Up to now, all those I've listed have been pro reform of the way the ERS works, although the top two aren't on the Reform slate. My sixth choice? Is the complete opposite of a reformer. He's someone who's talents and abilities I have so much respect for that even if we do disagree on the future of the society, I'd want him to be heavily involved and giving the benefits of his decades of experience. I refer, of course, to Michael Meadowcroft (Wikipedia entry).

Former Liberal MP, former President-elect of the Liberal Party at the time it merged with the SDP, and then founder and first leader of the continuity Liberal party that continues to this day as a small voice in Britihs politics. He objected to the merger, I agreed with it, but his objections were sound and principled, and he effectively sacrificed his chances of returning to front line national politics as a result of them. In 2007, he decided to rejoin the LibDems (Opinion: Why I joined the Liberal Democrats) after several years working in transitioning democracies in Eastern Europe and elsewhere, and his reasons for rejoining were sound. I've heard him speak in debates at conference and in fringe meetings, his ability to command respect from all around him while making a strong point is something to behold, and his knowledge & experience is not something I would want the ERS to lose despite my belief change is needed.

To be honest, due to my knowledge of how STV and vote transfers work, I'm not sure after the last three I'll have much left to transfer on to others as I suspect and hope the last three I list will definitely get elected due to name recognition. Consequently I'm open to suggestions for my remaining preferences, I plan to vote for at least 15 people (the size of the Council), but a small fraction of quota after Michael gets on is likely largely irrelevent. Worth paying some attention to though, as I may be completely wrong and misread the field.

I'm also open to persuasion/suggestion if you know anyone else on the candidates list personally or politically and feel I've unfairly overlooked them. I may simply go with the order from Chris's above list, but I'm not sure how confident I am about some of those he favours. For example, Amisha Ghadiali is [one of] the only [two] visibly BAME candidates, and she appears competent, however her statement both on the website and in the ballot pack is riddled with typing and spelling errors, in one case her actual meaning is unclear. While I'm notorious for typos and similar, if I'm submitting something important for campaigning purposes, I always get a competent proofreader, that's just basic.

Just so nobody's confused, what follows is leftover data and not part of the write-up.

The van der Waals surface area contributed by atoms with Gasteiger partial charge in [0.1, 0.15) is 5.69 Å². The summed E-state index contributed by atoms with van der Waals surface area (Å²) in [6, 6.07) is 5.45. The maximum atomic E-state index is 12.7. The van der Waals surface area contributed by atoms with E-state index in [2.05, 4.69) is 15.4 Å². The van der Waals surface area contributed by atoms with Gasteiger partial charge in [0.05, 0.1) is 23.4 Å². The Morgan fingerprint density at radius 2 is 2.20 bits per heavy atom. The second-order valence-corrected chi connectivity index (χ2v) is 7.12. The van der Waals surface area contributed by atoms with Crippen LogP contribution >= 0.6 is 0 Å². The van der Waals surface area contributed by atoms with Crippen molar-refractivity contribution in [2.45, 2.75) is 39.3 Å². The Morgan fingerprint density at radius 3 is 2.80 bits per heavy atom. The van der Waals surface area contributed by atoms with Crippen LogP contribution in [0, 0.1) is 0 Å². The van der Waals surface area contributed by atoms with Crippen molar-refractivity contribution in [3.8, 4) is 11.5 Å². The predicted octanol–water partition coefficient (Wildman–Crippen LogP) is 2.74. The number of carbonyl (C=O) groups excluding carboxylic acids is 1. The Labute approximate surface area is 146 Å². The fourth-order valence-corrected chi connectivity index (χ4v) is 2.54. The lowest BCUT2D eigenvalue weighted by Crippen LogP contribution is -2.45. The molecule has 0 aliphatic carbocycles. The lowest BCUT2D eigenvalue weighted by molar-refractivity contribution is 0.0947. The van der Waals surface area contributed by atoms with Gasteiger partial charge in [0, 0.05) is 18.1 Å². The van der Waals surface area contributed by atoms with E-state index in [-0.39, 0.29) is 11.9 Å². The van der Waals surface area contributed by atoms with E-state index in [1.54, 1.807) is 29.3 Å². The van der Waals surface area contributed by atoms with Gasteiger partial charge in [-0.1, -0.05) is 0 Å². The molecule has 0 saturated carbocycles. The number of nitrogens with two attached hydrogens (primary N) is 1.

To most of you, of course, this is all completely irrelevent, as membership of the ERS is an unusual thing to say the least. However of my personal friends, the proportion involved is higher than the general population, and I welcome feedback from anyone with any interest or knowledge.

ETA: It's been pointed out in comments that I overlooked Eric Syddique when I wrote that line, it's now amended.

ERS Council elections

Date: 2011-08-14 07:48 am (UTC)
From: (Anonymous)
Hello, another BME candidate is Eric Syddique. He also knows probably more about the ins and outs of STV than anyone else alive.
Yours,
Paul Z. Temperton
http://peezedtee.blogspot.com

ERS Election

Date: 2011-08-14 10:19 am (UTC)
From: (Anonymous)
I agreed strongly with most of Andy May’s analysis of the reasons for the referendum defeat and, to be fair to him, he was the most helpful and co-operative of all the Yes campaign staff to me as a local organizer.

However, it is a bit rich for some to heap all the blame for defeat on the shoulders of the present ERS Council. After all, the Yes campaign staff ran the campaign.

The ERS’s main mistake was to hand large sums of money to the Yes campaign and let them get on with the campaign without sufficient oversight and accountability., but the Yes staff ran it and they lost it. I would not have confidence in their ability to govern the ERS for the next two years.
There is more about this on http://www.stvaction.org.uk

Certainly, like any other governing body, the ERS Council could do with new blood but that happens at every election anyway and there will be at least six new members this year because six of the present members are not standing for re-election.

Also like any other governing body, the ERS needs continuity and experience just as much as it needs new blood, so members should vote for a mixture of the old and new.